US still feeling effects of 'tip culture' following COVID-19 pandemic, professor says

Tip culture has evolved since the pandemic, with many consumers now wondering why they keep seeing a tip screen no matter what food or drink they buy.

"Tip creep," is what it's called and with more tip screens, people are having "tip fatigue." 

A business professor blames it on the pandemic and inflation

"I feel a little guilted into having to give it," says St. Louis native Mike Goldberg, "now I’m the kind of person, I give it every time."


Money in a tip jar in a Taos, New Mexico. (Credit: Robert Alexander/Getty Images)

Goldberg has noticed how often the tip screens are popping up, no matter where he buys food. But not everyone feels guilty if they don't tip. 

"No I don’t," says Mark Mclain, "especially pre-pandemic in spots where I wouldn’t be tipping, I have no problem not tipping, especially now."

One Charlotte business owner says tipping became more common during the pandemic, now, it helps with his operating costs.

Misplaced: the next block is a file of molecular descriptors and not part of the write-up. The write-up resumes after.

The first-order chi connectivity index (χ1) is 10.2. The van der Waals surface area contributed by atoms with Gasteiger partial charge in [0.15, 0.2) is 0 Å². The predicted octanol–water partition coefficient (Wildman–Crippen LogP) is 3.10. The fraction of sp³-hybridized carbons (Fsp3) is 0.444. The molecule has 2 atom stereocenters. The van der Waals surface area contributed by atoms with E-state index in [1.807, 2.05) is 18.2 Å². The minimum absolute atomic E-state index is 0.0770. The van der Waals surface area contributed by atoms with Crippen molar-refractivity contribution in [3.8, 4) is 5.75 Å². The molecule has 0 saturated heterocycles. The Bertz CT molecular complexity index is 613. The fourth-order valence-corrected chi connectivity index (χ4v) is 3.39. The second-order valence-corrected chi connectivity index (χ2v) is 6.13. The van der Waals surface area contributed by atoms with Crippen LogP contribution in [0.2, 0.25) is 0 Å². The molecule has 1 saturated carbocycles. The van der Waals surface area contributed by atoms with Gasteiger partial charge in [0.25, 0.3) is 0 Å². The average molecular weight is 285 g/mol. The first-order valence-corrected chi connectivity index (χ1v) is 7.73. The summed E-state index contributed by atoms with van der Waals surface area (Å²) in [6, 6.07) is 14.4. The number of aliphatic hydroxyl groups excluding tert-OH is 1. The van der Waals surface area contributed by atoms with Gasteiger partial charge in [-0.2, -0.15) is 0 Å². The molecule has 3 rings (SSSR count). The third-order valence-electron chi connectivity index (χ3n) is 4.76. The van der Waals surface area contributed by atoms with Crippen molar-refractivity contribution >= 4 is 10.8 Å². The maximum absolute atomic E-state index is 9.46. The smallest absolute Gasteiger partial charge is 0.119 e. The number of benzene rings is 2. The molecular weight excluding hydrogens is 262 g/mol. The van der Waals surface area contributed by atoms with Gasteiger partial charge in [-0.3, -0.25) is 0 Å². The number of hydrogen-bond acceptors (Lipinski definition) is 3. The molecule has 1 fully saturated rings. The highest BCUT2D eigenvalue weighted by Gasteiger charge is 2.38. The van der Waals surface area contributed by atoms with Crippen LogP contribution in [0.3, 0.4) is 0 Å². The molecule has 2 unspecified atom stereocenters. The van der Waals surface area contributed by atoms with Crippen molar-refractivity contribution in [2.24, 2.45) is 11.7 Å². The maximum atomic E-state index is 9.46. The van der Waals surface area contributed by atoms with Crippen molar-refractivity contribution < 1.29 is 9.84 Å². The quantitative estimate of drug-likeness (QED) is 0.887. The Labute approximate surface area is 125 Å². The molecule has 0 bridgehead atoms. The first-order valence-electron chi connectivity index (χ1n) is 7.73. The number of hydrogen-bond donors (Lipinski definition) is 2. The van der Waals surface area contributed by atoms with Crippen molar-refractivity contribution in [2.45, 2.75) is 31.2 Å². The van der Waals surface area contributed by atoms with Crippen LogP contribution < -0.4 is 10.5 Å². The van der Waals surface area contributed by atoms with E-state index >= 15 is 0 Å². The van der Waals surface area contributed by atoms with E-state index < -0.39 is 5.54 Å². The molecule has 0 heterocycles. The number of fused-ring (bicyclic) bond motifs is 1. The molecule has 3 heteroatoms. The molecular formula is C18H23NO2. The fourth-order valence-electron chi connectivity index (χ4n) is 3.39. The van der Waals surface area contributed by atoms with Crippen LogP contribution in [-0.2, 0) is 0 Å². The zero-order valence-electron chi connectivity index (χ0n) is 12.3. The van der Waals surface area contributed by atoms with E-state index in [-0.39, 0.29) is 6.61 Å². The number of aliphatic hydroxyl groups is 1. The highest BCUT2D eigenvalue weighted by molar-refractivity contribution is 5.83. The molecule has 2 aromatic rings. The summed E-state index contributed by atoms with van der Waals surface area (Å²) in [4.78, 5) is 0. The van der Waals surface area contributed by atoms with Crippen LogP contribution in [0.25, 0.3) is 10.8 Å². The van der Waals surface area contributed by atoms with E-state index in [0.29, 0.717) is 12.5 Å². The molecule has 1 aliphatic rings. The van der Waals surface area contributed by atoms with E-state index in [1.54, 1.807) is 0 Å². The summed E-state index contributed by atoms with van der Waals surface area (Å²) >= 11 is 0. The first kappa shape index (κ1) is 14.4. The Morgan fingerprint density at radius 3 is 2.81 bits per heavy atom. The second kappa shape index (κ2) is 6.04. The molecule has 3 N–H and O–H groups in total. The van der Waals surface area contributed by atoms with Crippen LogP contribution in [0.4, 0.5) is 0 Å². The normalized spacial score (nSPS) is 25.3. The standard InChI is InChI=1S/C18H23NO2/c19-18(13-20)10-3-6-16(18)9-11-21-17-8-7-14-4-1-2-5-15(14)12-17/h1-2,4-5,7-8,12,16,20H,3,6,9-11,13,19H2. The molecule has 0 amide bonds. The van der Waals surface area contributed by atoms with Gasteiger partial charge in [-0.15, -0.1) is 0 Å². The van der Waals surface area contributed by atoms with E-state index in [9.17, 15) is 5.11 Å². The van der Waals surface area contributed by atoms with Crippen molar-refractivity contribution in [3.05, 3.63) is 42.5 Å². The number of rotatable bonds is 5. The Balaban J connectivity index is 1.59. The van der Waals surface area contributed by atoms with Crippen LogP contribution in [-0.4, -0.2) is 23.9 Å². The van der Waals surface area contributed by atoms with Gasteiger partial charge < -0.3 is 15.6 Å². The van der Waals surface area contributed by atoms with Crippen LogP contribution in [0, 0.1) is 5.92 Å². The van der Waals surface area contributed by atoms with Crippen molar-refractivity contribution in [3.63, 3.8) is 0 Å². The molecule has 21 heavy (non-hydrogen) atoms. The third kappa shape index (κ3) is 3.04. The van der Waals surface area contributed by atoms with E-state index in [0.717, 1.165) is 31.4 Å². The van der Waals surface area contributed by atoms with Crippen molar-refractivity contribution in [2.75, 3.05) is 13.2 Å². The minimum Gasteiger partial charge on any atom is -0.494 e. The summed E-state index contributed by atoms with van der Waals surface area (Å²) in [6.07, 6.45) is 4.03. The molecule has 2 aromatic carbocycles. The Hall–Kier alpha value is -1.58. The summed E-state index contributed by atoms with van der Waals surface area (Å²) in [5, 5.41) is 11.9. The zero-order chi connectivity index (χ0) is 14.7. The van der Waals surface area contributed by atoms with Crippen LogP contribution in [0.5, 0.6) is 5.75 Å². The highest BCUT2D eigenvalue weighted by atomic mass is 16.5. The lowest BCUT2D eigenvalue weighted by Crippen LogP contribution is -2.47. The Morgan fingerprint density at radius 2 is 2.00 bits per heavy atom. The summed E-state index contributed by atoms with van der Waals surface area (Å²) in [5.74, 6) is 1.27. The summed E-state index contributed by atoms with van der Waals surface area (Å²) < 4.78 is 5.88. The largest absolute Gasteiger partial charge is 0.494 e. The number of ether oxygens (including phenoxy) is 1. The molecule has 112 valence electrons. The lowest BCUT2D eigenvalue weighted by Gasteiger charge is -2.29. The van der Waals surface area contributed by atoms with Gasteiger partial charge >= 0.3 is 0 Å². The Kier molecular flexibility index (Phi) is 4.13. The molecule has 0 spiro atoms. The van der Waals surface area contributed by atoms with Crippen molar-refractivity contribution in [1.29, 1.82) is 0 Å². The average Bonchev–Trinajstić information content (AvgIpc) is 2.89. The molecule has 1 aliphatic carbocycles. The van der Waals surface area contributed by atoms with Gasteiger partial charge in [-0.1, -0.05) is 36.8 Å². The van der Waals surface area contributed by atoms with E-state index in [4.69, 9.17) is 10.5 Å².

Tommy George owns Pasta & Provisions, a pasta specialty grocer. He says they recently switched to Italian flour, an authentic ingredient with a 50% higher price tag. 


"We’ve raised our prices once in the last two years, all our stuff has gone up in price, everything that we buy has been going up in price, so the tipping helps defray some of my payroll costs, a little bit."

The tip screen is on most automated systems. Clemson University's Associate Professor of Marketing, Angeline Scheinbaum says the switch from face-to-face interactions to automated systems has people wondering why they need to tip. 

"It’s not the service providers, it’s the shift in technology, and culture post-pandemic, and we got to account for inflation, that’s one of the reasons consumers are having this tip-fatigue," says Scheinbaum.

"I feel like sometimes it’s not warranted when they just hand me something from behind the counter," Goldberg says while rethinking his tipping habits. 

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However, George knows tipping can be overwhelming these days, but believes an extra dollar or two goes a long way. 

"In my mind it helps spread the wealth, but it’s a real tough question."

Bankrate, the financial research site did a survey in early 2023, finding 66% of people have a negative view of tipping. 

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